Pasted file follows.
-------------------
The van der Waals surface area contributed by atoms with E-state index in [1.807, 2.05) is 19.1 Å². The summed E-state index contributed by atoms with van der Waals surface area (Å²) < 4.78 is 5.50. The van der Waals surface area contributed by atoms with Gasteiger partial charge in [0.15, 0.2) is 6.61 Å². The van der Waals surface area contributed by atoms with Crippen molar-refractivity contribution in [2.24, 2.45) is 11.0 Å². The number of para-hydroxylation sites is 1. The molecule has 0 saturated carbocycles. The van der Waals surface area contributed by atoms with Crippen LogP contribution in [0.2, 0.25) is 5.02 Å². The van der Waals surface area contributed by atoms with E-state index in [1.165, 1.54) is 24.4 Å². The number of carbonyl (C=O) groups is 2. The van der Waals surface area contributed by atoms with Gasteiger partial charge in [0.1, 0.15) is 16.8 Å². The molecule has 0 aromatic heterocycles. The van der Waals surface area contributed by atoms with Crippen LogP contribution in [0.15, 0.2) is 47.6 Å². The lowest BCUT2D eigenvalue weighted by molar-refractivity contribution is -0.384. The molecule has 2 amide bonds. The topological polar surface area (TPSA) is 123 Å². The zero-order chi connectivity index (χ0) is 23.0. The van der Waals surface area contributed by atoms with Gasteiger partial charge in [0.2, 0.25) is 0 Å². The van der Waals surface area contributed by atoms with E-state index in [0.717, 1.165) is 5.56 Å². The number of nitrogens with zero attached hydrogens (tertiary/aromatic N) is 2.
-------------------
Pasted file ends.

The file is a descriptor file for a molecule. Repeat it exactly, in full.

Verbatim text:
The van der Waals surface area contributed by atoms with E-state index in [1.807, 2.05) is 19.1 Å². The summed E-state index contributed by atoms with van der Waals surface area (Å²) < 4.78 is 5.50. The van der Waals surface area contributed by atoms with Gasteiger partial charge in [0.15, 0.2) is 6.61 Å². The van der Waals surface area contributed by atoms with Crippen molar-refractivity contribution in [2.24, 2.45) is 11.0 Å². The number of para-hydroxylation sites is 1. The molecule has 0 saturated carbocycles. The van der Waals surface area contributed by atoms with Crippen LogP contribution in [0.2, 0.25) is 5.02 Å². The van der Waals surface area contributed by atoms with E-state index in [1.165, 1.54) is 24.4 Å². The number of carbonyl (C=O) groups is 2. The van der Waals surface area contributed by atoms with Gasteiger partial charge in [0.1, 0.15) is 16.8 Å². The molecule has 0 aromatic heterocycles. The van der Waals surface area contributed by atoms with Crippen LogP contribution in [0.15, 0.2) is 47.6 Å². The lowest BCUT2D eigenvalue weighted by molar-refractivity contribution is -0.384. The molecule has 2 amide bonds. The topological polar surface area (TPSA) is 123 Å². The zero-order chi connectivity index (χ0) is 23.0. The van der Waals surface area contributed by atoms with Gasteiger partial charge in [0.2, 0.25) is 0 Å². The van der Waals surface area contributed by atoms with E-state index in [0.717, 1.165) is 5.56 Å². The number of nitrogens with zero attached hydrogens (tertiary/aromatic N) is 2.